We were married for almost 9 years before we had our son. This was a great blessing to us, because we got to really enjoy doing things together alone before he came along. We traveled a good bit, we went out regularly on dinner and movie dates, and we were able to connect one on one with no interruptions for a really long time. When our son came along, we realized that we took that time for granted. Sometimes, you just really want to go out to dinner without having to say “stop that!” “sit down,” and “eat your dinner” twenty times so that you can actually have a normal conversation with your spouse. While we have a babysitter we can use, financially speaking, it isn’t always prudent to pay for a sitter on top of a meal or even a movie. When we do get a few hours to spend alone, we make it worthwhile. Whether we choose to go out to dinner or stay home and connect after our son is asleep, it is amazing how refreshed and happy we are when we get home and are ready to take on another round of parenting! After all, we were Scott & Andie before we were Mom & Dad!
7. Have separate hobbies and enjoy them!
Let’s be honest. Sometimes you just need a break from your partner. You are tired of hearing him talk about the engine on the latest Corvette, and he is tired of hearing about the details of the latest chick lit book you loved. For us, a way to enrich our marriage and individual personalities is to have our own hobbies outside of one another. I have my book club, New Orleans Moms Blog, fantasy football, and, of course, I love to shop. He loves fishing, hunting, football, and tinkering with cars. We respect each other’s hobbies, and sometimes we combine our love for them, but then we also enjoy them separately with our friends. We respect each other’s need to enjoy our own activities and encourage it in each other. It keeps us grounded and respectful of each other’s need for personal enrichment.
8. A partner who embraces you and supports you in your darkest hour is a keeper.
When I was digging deep into a dark time struggling with postpartum depression and anxiety, my husband knew something was wrong. Instead of telling me to “buck up” or “cheer up,” he encouraged me to get help. He didn’t chastise me for my coping mechanisms, nor did he didn’t make fun of me. Instead, he stepped in to help when I needed it most. If there is anything that can test a relationship, it is a mental disorder, especially a mood one. Having a partner who can recognize when something is wrong and aims to help you out of it is a true gift.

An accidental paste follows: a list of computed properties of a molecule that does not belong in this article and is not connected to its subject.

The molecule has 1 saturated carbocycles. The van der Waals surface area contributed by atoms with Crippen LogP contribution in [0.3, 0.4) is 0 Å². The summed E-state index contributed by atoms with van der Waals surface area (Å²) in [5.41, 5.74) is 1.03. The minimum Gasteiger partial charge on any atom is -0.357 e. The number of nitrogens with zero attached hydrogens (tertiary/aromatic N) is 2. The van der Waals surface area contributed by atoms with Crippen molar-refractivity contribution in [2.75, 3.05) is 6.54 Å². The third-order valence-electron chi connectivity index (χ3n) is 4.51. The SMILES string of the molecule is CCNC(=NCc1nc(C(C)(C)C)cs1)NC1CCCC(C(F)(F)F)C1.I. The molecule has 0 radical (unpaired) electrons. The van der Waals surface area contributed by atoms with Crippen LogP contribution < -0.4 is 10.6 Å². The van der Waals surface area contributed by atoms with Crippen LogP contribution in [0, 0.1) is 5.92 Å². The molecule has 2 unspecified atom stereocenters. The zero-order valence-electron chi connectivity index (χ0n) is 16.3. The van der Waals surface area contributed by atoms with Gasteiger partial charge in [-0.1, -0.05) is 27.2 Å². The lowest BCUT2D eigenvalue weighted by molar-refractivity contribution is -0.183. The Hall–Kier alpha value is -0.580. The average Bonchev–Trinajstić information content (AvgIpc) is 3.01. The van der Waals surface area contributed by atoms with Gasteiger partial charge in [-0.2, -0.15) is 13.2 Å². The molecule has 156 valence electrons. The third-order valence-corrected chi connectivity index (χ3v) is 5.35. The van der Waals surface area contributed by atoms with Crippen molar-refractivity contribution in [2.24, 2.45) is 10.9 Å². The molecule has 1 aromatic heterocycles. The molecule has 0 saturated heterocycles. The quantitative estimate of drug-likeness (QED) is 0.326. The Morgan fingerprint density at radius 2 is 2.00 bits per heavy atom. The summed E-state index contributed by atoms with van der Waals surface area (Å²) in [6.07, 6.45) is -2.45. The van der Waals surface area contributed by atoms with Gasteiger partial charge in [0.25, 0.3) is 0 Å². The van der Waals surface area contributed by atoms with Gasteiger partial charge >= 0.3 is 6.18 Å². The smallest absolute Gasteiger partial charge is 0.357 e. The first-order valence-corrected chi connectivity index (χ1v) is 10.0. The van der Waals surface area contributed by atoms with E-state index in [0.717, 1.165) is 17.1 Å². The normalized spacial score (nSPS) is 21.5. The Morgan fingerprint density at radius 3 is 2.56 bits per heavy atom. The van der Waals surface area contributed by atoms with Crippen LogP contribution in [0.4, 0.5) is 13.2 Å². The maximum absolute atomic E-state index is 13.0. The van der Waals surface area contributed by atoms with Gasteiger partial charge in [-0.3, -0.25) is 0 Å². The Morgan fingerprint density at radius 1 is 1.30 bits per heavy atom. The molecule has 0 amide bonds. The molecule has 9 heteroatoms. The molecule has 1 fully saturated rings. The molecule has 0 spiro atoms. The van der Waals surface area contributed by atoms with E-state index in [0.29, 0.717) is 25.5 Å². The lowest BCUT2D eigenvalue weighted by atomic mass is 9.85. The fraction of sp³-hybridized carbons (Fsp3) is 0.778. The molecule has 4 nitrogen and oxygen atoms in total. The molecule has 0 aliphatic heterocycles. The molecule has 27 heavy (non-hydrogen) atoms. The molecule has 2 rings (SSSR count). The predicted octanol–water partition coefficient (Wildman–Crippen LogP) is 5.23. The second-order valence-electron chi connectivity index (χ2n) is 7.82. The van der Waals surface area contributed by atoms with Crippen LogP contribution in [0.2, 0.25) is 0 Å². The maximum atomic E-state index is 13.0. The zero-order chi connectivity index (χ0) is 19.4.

9. Don’t keep score.
This is something I have to remind myself of…often. I will feel like I am getting the crap end of the deal (pun intended), and I will start keeping score. I have to remind myself that life isn’t fair, and when it comes to marriage, it can be hard to always feel equal, especially when there are children in the mix. Being a parent always brings about the unexpected and leaves it impossible to keep score of who is doing more. In fact, marriage is a balancing act just to make it work. Sometimes it will seem fair; other times, it won’t. Teamwork is part of our mantra. Remember, when you married your husband (or wife), you made a vow to be their partner, or more importantly, their teammate. Be flexible, work together, and compromise. Roll with the punches and work toward a common goal of a long term happy marriage and family.
Tell your spouse thank you, even for the little things. If you tell your husband (or wife) thank you for cooking dinner and cleaning the house and maybe even give them a little lovin’ for it, I bet he or she will work on making the house spotless more often! Parenting and marriage are hard for both people in a relationship. Tell your partner how much you appreciate them and share your gratitude when they help you. Think before you shell out negativity toward your partner. This one is big for me, and I am still learning. Often, a complaint about something trivial does nothing but make everyone grumpy and serves no purpose. Being intentional with what you say can make a world of difference, and expressing “I Love You” to your spouse regularly is a great way to keep up the romance.
11. Love is in the little things.
Sure, it’s nice to get fancy jewelry for gifts on special occasions, but as I have gotten older, I’ve realized that it is the expression of love in little things that make me really love my husband. When I say little things, I am talking about him picking up some more of my favorite cookies from the grocery when he runs to get more milk or starting my car on a cold morning. I can promise you if you start paying attention, your husband (or wife) is showing you love in so many small ways, a great reminder of a healthy, loving relationship.
12. Just like kids, every marriage is different.
So while I am spouting off what works for us here on this public forum, I will tell you to take it with a grain of salt. Every couple is different because every person in a relationship is different. But that being said, the true message here is this: NEVER compare your marriage to others. NEVER. You never know what is going on in someone else’s marriage, and while it may look like all sunshine and roses on the surface, it may not be. Focus on your marriage and your marriage only. Don’t let other people judge or dictate how your marriage should be if they are not part of it.